Summer Heat: NASA’s Mission to ‘Touch’ the Sun

Summer Heat: NASA’s Mission to ‘Touch’ the Sun

Imagine flying into the outer layer of the sun. So far, the closest a spacecraft has come to the sun was in 1976 when NASA’s Helios 2 made it to within 27 million miles of the surface. Now NASA plans to improve on the observations made with Helios 2 and distant satellite observations by sending the Parker Solar Probe to the sun.

Sun Layers DiagramNASA plans to launch the Parker Solar Probe during summer 2018. The spacecraft will spend several months making the journey to the sun before finally arriving in the fall. As the craft nears the sun, it will navigate through a series of maneuvers designed to slow its speed to less than 0.5 million miles per hour as it approaches the outer layer of the sun, known as the corona. The Parker Solar Probe will then enter the corona – which starts about four million miles from the surface of the sun – and utilize a variety of on-board instruments to collect data to send back to scientists at NASA.

As you might imagine, approaching the sun means that the probe will need to ensure extreme temperatures, which is in fact part of the probe’s mission. As CBS News reports, the photosphere – the surface of the sun itself – reaches temperatures of 6,000 degrees F, but areas of the corona can reach temperatures in the millions of degrees. The craft and its instruments will be protected from temperatures as high as 2,500 degrees F by a special 4.5-inch thick heat shield which scientists hope will allow to probe to gather better data on why this heat discrepancy exists.

There are several other questions that scientists hope to answer with this space mission, including how the sun produces supersonic-speed winds that affect satellites and spacecrafts. The craft will carry instruments to measure electronic particles and telescopes to provide close-up images of the sun.

The Parker Solar Probe is also unique as it is the first spacecraft to be named after a retired physicist during their lifetime, notes NPR. The probe is named for Eugene Parker, who is credited with first predicting solar winds nearly 60 years ago, and is poised to celebrate his 90th birthday this year.

While this probe will take a close-up look at our nearest star, Observa Dome Laboratories is the leading manufacturer of telescope shelters and observatory domes to help you look at the ones more far away. Our custom-built domes are in use around the world from residential observatories to commercial and educational facilities. Contact us today by calling 601-982-3333 to learn more about our custom-designed observation domes and telescope shelters.

Telescopes of Tomorrow: Looking at Our Latest Looking Glasses

Telescopes of Tomorrow: Looking at Our Latest Looking Glasses

Scientists are currently preparing to see some things that they have never seen before. Over the course of the last month, there have been a few major developments announced in regards to new telescopes that are set to be put into use soon. James Webb Space Telescope The James Webb Space Telescope has been an…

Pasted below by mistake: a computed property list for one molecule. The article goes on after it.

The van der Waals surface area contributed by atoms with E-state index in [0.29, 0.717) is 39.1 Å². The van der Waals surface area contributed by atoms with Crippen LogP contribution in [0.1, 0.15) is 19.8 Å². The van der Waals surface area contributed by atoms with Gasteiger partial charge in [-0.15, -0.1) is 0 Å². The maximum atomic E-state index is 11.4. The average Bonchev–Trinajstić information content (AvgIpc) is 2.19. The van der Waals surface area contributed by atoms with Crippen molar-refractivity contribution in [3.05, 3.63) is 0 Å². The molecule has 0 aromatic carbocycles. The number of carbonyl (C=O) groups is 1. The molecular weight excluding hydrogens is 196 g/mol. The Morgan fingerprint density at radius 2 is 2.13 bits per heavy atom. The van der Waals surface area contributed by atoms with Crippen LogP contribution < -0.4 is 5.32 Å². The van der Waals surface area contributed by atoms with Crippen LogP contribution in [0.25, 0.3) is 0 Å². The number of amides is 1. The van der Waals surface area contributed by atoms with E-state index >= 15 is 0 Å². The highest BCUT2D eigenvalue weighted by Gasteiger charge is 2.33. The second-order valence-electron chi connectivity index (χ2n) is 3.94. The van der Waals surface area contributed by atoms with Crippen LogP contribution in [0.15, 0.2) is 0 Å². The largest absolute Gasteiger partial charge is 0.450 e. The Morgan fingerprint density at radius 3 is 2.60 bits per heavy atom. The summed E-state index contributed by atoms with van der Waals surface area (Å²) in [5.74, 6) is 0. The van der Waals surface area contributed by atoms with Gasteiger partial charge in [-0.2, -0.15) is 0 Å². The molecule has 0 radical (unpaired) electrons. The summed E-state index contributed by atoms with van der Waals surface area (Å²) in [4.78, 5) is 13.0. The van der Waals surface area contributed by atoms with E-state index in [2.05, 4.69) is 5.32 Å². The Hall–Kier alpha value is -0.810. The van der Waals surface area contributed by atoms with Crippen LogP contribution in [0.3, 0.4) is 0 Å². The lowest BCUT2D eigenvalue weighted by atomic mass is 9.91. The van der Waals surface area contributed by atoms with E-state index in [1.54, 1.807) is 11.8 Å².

Martian Roundup: What’s Happening on the Red Planet?

Martian Roundup: What’s Happening on the Red Planet?

The Red Planet has long fascinated people here on Earth, and it has featured prominently in countless stories and movies. Thanks to ongoing exploration and research, we now know more than ever about Mars. With that in mind, let’s take a look at some of the latest things happening with the Red Planet. Curiosity Rover…

TRAPPIST and New Planets: How Do We Know About Exoplanets?

TRAPPIST and New Planets: How Do We Know About Exoplanets?

By now you’ve probably heard of NASA’s discovery last month of seven new planets – exoplanets – orbiting a star called TRAPPIST-1. Exoplanets, or planets that orbit stars outside of our solar system, are hard to detect – especially when you consider the vast span of light years between the Earth and these other suns.…

That’s No Moon – Oh, Wait, Yes it Is!

Our fascination with the universe will always continue because there is so much still to discover. Just like our ancestors, we look up at the sky and wonder what is out there. As technology advances, scientists continue to learn more and more even just about our solar system and reveal new secrets and revelations that…

The Tale of the Tail of Halley’s Comet

The galaxy is an amazing place. There are so many stars, planets and satellites in the sky that you could spend a million lifetimes exploring the vastness of the Milky Way alone and still only witness a small fraction of its incredible vastness. Fortunately, one of the best shows in the universe – meteor showers…

Celebrate International Astronomy Day

Easter is in the past and Memorial Day is still more than a month away, but there’s one holiday space lovers can get ready to celebrate – International Astronomy Day, celebrated this year on May 14. Started in 1973, Astronomy Day promotes greater education and understanding of the universe among the general public. Astronomy clubs…

March is a Big Month in the Skies Above

There is nothing more relaxing than enjoying an evening gazing at the stars. If you are lucky enough to view the skies under an Observa Dome, you will be protected from the elements while getting to take in space’s biggest mysteries. Each month there are different astronomical events to look forward to, and March is…

Quadrantids Open Up the New Year

“Star Wars” returns to theaters on Dec. 18 and shortly afterward a number of events will be happening in outer space not involving the Force or any members of the Skywalker family.   Astronomers, both professional and amateur, are anxiously waiting on a number of key events in early 2016 as the celestial events calendar…